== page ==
Memphis architectural design firm LRK worked with A-Light luminaires to enhance the natural light coming into the new Orion Federal Credit Union headquarters in a historic building that incorporates the original industrial-looking concrete and exposed ductwork alongside modern aesthetics and layered lighting. (Photo credits: Images by McGinn Photography for A-Light.)
A-Light, an Acuity Brand, has announced a solid-state lighting (SSL) project in Memphis, TN where a unique historic building afforded lighting designers the chance to focus their efforts on aesthetics given abundant natural light that floods the space. Much of the artificial lighting is focused on grazing walls and wall art and adding to the ambient layer, with task lighting only directly located over interior work spaces. Orion Federal Credit Union moved its headquarters into what once was the home of a famous bread baker and rehabilitated the natural concrete surfaces, minimally changing the internal space.
Architect LRK spearheaded the interior design with engineering assistance from HNA Engineering. Orion had chosen the office because of its location in the iconic building in a historic neighborhood undergoing a reinvention through commercial and residential growth. The credit union grasped the opportunity to be an anchor in the neighborhood.
The building had what the team considered “good bones,” a term armchair contractors that watch do-it-yourself TV shows will be very familiar with. The concept was built around respecting those bones including the concrete walls and floors, open ceilings, exposed duct work, and more.
The building featured large industrial windows that would deliver plenty of natural light. In many cases, renovations of older structures require great effort to add natural light into a space such as with this London office.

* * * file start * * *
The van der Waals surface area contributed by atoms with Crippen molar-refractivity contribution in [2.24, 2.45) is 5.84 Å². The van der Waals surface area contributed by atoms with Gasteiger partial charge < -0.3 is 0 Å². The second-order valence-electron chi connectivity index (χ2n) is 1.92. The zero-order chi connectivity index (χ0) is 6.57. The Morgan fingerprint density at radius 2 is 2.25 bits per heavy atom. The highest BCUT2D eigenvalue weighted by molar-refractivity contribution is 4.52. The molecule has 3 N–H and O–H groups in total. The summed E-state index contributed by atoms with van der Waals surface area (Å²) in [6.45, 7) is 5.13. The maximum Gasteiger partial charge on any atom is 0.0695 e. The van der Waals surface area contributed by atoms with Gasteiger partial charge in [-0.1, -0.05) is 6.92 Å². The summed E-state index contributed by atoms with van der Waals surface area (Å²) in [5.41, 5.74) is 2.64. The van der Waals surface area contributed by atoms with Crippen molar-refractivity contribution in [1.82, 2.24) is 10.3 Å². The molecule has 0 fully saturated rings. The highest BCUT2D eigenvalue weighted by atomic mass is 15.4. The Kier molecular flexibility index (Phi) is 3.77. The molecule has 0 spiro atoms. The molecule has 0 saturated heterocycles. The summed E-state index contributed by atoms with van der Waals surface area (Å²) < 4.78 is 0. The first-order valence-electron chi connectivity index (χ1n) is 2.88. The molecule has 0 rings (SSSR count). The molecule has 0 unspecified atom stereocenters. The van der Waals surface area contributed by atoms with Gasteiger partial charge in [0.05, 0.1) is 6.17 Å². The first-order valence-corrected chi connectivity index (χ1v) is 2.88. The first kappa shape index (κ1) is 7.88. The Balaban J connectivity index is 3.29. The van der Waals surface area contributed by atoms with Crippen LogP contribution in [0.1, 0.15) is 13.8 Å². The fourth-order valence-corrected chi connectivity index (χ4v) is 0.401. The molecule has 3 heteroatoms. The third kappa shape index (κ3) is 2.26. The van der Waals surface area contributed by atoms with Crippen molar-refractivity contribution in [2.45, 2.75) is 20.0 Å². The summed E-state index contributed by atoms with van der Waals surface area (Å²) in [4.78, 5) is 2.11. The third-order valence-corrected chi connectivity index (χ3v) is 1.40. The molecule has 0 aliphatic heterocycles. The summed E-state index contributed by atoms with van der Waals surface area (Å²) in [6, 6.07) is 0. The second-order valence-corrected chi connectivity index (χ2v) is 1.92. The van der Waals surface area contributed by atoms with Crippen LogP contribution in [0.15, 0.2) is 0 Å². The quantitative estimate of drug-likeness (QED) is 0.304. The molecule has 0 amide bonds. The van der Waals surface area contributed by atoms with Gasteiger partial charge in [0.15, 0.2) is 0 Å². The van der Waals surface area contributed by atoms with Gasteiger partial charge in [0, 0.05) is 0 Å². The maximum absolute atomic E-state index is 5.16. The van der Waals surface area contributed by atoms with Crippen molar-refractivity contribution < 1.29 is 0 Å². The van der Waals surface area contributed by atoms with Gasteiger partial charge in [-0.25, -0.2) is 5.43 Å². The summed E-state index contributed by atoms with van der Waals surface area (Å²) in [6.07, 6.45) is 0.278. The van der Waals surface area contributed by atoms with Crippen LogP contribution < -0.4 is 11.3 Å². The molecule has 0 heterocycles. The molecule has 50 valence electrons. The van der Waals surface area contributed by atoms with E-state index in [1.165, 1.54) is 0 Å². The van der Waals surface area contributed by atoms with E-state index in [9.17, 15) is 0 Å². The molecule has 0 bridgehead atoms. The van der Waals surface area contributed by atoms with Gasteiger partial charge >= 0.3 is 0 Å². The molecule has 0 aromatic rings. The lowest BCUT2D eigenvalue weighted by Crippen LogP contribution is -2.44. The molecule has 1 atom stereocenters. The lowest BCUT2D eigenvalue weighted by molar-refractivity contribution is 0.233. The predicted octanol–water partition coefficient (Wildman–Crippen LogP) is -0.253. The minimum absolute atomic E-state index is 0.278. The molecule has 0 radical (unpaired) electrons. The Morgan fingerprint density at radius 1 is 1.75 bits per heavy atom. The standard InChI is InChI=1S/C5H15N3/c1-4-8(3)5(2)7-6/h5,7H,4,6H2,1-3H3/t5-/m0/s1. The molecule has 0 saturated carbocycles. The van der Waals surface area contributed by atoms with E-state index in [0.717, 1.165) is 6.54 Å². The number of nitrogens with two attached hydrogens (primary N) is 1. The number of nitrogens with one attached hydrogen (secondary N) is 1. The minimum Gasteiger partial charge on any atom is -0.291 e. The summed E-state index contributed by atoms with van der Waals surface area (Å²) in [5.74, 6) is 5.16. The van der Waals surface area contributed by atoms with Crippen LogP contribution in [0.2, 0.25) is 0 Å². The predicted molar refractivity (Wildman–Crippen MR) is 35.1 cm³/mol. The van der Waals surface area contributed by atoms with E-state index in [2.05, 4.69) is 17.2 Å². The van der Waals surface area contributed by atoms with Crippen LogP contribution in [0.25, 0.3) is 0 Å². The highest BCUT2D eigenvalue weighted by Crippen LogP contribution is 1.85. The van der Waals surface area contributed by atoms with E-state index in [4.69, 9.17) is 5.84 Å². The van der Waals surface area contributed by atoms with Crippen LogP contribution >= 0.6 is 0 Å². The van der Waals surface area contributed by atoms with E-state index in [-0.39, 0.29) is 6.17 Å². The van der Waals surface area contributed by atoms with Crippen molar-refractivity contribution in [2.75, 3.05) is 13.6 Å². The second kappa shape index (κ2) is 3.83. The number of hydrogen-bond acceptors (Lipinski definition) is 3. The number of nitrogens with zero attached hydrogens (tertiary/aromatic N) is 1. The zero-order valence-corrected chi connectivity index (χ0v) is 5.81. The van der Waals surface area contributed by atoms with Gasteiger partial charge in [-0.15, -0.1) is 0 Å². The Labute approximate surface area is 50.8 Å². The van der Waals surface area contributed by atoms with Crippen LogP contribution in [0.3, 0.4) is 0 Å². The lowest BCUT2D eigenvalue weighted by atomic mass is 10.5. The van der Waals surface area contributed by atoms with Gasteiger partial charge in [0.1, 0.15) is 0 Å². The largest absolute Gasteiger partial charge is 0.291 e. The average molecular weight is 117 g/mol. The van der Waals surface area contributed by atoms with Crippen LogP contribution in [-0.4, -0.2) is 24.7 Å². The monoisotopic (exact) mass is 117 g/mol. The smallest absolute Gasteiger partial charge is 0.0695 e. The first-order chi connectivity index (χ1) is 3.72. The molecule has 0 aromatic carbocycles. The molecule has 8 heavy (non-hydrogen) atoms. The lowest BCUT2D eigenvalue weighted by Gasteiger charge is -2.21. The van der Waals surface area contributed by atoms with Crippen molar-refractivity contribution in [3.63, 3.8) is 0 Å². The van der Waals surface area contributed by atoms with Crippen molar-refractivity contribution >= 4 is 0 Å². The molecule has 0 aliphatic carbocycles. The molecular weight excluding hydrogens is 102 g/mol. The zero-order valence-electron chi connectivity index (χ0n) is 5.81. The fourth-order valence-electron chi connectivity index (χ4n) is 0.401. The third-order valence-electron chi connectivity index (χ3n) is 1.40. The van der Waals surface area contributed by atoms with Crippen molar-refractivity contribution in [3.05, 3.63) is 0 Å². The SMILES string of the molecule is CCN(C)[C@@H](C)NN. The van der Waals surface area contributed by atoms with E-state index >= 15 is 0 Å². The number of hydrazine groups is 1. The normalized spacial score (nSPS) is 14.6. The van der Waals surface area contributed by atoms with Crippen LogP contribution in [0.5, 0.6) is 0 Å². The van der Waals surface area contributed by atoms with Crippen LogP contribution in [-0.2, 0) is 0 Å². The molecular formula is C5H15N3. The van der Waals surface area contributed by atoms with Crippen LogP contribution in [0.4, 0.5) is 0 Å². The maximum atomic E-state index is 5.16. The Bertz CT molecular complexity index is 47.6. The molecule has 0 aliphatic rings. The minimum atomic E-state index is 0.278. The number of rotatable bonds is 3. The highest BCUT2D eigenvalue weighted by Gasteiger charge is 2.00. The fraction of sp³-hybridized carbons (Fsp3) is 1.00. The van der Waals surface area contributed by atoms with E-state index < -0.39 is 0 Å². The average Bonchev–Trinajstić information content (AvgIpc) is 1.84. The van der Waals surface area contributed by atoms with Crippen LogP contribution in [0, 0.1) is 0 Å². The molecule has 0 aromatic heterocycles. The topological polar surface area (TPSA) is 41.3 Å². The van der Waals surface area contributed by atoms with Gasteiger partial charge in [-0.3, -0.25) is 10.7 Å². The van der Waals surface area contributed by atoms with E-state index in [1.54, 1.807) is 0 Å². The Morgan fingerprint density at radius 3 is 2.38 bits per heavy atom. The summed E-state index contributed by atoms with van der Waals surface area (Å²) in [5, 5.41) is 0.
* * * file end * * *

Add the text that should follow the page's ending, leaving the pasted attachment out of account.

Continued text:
The team developed a theme around the Orion’s Belt astronomical constellation and shooting stars. The space theme is focused on low levels of artificial light only where required. The natural light afforded the luxury of plenty of light during the day.
The polished concrete walls and floors deliver what the team conceived of as a track or pathway surrounding the offices and workstations. These de facto hallways are lit with A-Light Accoled ACL3 linear luminaires mounted parallel to walls. The linear fixtures weren’t centered over the hallways but rather mounted close to the walls. And the specified HE Tech secondary optics spread the lighting onto walls and art mounted on those walls. Still, the design delivers plenty of reflected ambient lighting for workers walking about in the space.
Meanwhile, in the workspace within the concrete hallways, the design contrasts the overall aesthetics of the space with a focus on the diagonal, a divergence from the hallway lighting (see image at top). The carpet used in the work areas features diagonal patterns. And the same ACL3 luminaires with a different direct lighting secondary optic spread the light uniformly. Each luminaire provides illumination for two workstations and provides a contrast with the rectilinear ductwork above the lighting infrastructure.
Communal areas in the office space were planned to carry through the celestial theme while acknowledging the need for different functional lighting. Even in a kitchen area and break room the designers used a linear fixture — the ACL5 — that is designed for recessed mounting and that is installed in what comes closest to a drop ceiling in the new credit union space (nearby image). The designers said that the pendant luminaires typically used in such a kitchen space would not have fit with the aesthetics in the credit union.
We also saw the ACL3 and ACL5 luminaires used in a confined outdoor space in Chicago a couple of years back. Monroe Plaza located between two office buildings uses the fixtures in a geometric design that filled the need for lighting with the skyscrapers on either side blocking natural light. The design is said to invite people into the small plaza.
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